I want to restart my blog. I want to write free and gay, without too much editing, just for fun. The reason why I have been kept starting and quitting this blog is that I have always started to feel that this blog should be more properly written, and always on topic. But I don’t find it fun or genuine, so I stop, always.

We humans are not such linear beings. We are not supposed to make sense all the time. What I need in my life most now is a kind of pointless wandering, time. My photo needs it too. So I hope this blog would be a simple and naked reflection to my life.

I visited Finland last month with my son. Going abroad with him just two of us first time was a dream came true. For me it was perhaps the enjoyable to go through the rituals of traveling just with him this time. I explained him how jet airplanes work and why they fly so high in the sky. We checked our luggage, eat the cute lunch in the plane (yes, Finnair still include green soba buckwheat noodles in their lunch as although their lunch is completely western), breathed in Scandinavian air, and played with snow.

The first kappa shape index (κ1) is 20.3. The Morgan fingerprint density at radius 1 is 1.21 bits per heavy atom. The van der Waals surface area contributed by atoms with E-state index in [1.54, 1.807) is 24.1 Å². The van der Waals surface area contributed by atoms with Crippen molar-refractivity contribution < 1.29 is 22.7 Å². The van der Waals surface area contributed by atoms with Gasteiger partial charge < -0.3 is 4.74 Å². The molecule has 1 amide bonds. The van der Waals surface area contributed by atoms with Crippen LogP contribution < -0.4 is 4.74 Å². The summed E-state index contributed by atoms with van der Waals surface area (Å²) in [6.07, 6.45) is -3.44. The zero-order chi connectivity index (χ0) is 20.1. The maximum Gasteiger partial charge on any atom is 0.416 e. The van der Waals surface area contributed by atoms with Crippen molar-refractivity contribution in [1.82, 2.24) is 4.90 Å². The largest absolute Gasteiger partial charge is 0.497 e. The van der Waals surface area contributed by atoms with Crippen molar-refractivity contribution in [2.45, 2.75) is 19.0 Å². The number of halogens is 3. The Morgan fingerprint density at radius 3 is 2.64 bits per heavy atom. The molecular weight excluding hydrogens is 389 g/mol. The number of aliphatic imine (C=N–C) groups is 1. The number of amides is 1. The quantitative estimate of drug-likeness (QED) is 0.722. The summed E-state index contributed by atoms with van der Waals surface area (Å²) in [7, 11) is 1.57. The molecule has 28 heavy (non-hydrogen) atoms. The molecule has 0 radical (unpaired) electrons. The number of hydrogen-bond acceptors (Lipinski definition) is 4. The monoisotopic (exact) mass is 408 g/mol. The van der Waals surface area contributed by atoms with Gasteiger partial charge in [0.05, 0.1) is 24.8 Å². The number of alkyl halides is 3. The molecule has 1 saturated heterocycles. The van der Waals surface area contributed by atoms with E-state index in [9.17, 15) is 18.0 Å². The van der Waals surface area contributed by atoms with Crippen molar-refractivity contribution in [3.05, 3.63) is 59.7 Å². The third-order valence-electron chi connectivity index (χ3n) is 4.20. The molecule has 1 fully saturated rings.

Finland, a country where my sweet home is. I moved to Japan ten years ago.

Why is it that we always expect our hometown to stay the same? Our lives change constantly, plate tectonics shift, world economy and geopolitical situation is in flux, this ebb and flow, moon cycle, and so on.. Nature likes to change. But when we take the journey back home, even when it’s not thousand kilometers in the sky, we expect everything be just like it was when we left, so many years ago.

Of course, it isn’t. During those years of our absence, people have been living their lives, went on and about,  gained age and some of them got sick and passed away. The scenery has changed; it doesn’t smell like it used to. Cracks have appeared on the walls that used to be the foundation of our childhood. What used to be a solid, safe roof is now slightly leaking.

My uncle’s book, “Kolme Huonetta” has a poem in it, “Prelude foreshadows the end of the composition”. Beginning of a winter has a promise of it’s end. When our plane took off from Helsinki Vantaa, somehow the thought formed in my mind, “it’s not just sad that we die”.

I bought just two things with me from Finland, Haruki Murakami’s short story collection Birthday Stories,  and Banana Yoshimoto’s Lizard. Both of them are in English, not in Japanese. There’s something in these books what makes me feel comfortable. Perhaps I haven’t changed that much.